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puzzleheadDuring a trip to New York last week, filmmaker James Bai gave me a screener of his film Puzzlehead and asked me to give him some feedback.

After viewing it twice and discussing my thoughts with him, he requested that I post my initial interpretation of the story on IMDb.com, as well as on this site.

There are lots of people that need to see this film, and the way to do that is to get it out there beyond the film festivals. As the distribution deal is being cut, fans of this inevitable cult classic are already talking about online. The buzz is getting louder.

This post is my own contribution to the film, submitting my own thoughts to its layer of the blogosphere. Below is a Copy/Paste of some of the feedback I sent to James in an email.


In the spirit of Primer and Pi, Puzzlehead’s bound to be an instant classic with the audience that loves these types of movies. You know a movie’s exceptional when you get to the end and the first thing you want to do is see it again. I watched it yesterday. Twice.

So where do I start?

First, I want to say that I loved the choice of music. Within the first few minutes we had a chess scene with Bach on harpsichord, so I immediately knew I was in for something up my alley. I love Bach, and I’m addicted to chess.

One of the things I loved about Puzzlehead is that, in a similar vein as The Matrix, it invites the thinker to draw his own conclusions of its meaning on a figurative level, as well as its literal meaning within the world of the story. Both are equally cool.

Figuratively, I loved the metaphors that touched on topics of authority, control, identity, voyeurism, and relationships. Particularly the father/son theme, which reflected the familiar chores, homework, coming home hurt from a fight, getting caught looking through the desk in Dad’s office, and getting grounded for coming home late. Along with that comes the resentment young folks feel, leading to the rebellion so typical with teens. “…pretending he was my father when he was just my maker…” is a sentiment so many people have thought before.

Now for my literal interpretation, in the context of the world James Bai created. There were lots of thoughts provoked here, with a few twists that were super cool. I rewound the final fight scene and watched closely in hopes of clarifying which of the two guys fell to his doom. It’s kept it less than crystal clear, keeping us guessing until the very end. When our guy (Walter/Puzz) shows up in the delivery room with the glasses, we initially assume it’s Walter. We then reach the reveal with the mechanical iris, causing us to “realize” that it is actually Puzzlehead posing as Walter to effectively trick Julia.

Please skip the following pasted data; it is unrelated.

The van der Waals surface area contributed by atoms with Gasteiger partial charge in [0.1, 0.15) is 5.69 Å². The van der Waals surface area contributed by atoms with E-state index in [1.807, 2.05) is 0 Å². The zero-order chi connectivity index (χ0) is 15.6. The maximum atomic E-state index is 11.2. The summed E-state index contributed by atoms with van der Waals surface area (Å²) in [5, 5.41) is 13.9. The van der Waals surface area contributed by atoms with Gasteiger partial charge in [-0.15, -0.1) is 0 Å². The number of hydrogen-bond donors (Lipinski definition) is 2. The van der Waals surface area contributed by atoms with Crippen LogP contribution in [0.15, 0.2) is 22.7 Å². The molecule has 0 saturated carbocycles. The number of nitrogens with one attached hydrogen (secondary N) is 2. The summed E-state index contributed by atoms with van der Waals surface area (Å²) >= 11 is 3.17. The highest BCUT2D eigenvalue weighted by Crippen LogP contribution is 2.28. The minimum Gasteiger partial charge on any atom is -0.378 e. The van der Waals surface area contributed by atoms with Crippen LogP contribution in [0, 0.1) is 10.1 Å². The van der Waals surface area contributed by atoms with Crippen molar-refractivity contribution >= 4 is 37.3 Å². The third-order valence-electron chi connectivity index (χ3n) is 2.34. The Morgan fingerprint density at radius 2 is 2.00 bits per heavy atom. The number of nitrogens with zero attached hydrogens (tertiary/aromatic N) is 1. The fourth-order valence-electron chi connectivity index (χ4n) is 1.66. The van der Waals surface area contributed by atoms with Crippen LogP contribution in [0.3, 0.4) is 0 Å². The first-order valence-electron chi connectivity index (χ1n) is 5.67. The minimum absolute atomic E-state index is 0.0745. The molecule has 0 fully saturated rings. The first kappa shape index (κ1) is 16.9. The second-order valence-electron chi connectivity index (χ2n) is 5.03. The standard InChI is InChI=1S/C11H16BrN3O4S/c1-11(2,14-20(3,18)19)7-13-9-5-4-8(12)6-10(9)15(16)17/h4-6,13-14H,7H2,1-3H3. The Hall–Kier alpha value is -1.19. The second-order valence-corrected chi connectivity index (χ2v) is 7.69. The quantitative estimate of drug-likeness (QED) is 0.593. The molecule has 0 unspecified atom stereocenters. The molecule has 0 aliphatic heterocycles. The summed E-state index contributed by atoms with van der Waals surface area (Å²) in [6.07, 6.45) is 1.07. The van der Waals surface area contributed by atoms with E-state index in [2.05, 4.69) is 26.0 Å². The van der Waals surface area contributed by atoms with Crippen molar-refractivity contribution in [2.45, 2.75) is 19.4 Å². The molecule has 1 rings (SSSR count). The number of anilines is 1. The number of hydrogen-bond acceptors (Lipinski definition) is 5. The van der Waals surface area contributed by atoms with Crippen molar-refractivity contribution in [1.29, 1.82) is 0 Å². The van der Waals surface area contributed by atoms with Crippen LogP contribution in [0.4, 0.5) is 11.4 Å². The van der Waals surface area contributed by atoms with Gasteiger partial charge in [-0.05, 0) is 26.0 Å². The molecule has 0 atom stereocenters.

My theory is that the guy in the delivery room is in fact Walter. The twist is that Walter too is a machine. :)

Love it! Here’s what I see:


The baby is the whole goal of Walter, and was — in an indirect way — bred by Walter in order to ultimately provide the clean memory slate he needed to make him more like a human. The child is not Walter’s, for Walter is not human. The baby’s father is Julia’s asshole-of-a-boss. (Poor girl.)


Puzz himself is something of a second-generation robot. (Perhaps more.) He has Walter’s memories placed in his brain “as if by accident”, and they’re somewhat scattered and unorganized. When Walter did the datadump from his own brain to his creation’s, he wasn’t able to selectively drag and drop the memories. He did it in bulk, which gave Puzzlehead more information than Walter probably would’ve wanted him to have.


Walter, it seems on the first viewing, is a shy man who’s had a crush on the cute girl at the grocery store for years, but has never had the nerve to approach her. As the story unfolds, it seems as though Walter is using Puzzlehead as a device to “break the ice” with her in hopes of going in there afterwards and getting his own score on. This is what appears to happen, with him ultimately bedding the girl.

In hindsight, Walter’s agenda had nothing to do with romantic love. The girl, to Walter, was nothing more than a re-populating machine. A necessary womb to house a new mind, which he intended to use for himself. Julia was just a means to an end.

This story really provokes some pondering about Walter’s past, which is left appropriately to speculation. It’s fun to think about. I suppose it’s been about 20 years since the Decline. (i.e. Julia’s parent’s died when she was a child during the Decline, and she’s probably about 25 years old, so I did the math.) With the world’s population on the decline, the powers that be are using technological resources to focus on repopulating the planet.

So in my imagination, the world Bai created is a post-apocalyptic place that’s being co-inhabited by humans and machines. What I don’t necessarily know is what the ratio is. Reasoning that Walter himself is a machine, I can only speculate that there must be quite a few robots out there, far more advanced than the second-generation Puzzlehead. (Perhaps he has blood, can eat, and so forth.) This provokes thoughts about where Walter’s memories came from. I’d initially imagine they came from his creator, which opens a whole new can of worms with regards to who, and where, Walter’s creator is.

Good stuff!

I’ll be thinking about this some more, and will spin it again. I’m sure I’ll pick up on new things in the film that inspire new thoughts.

But then again, just what exactly are thoughts anyway?

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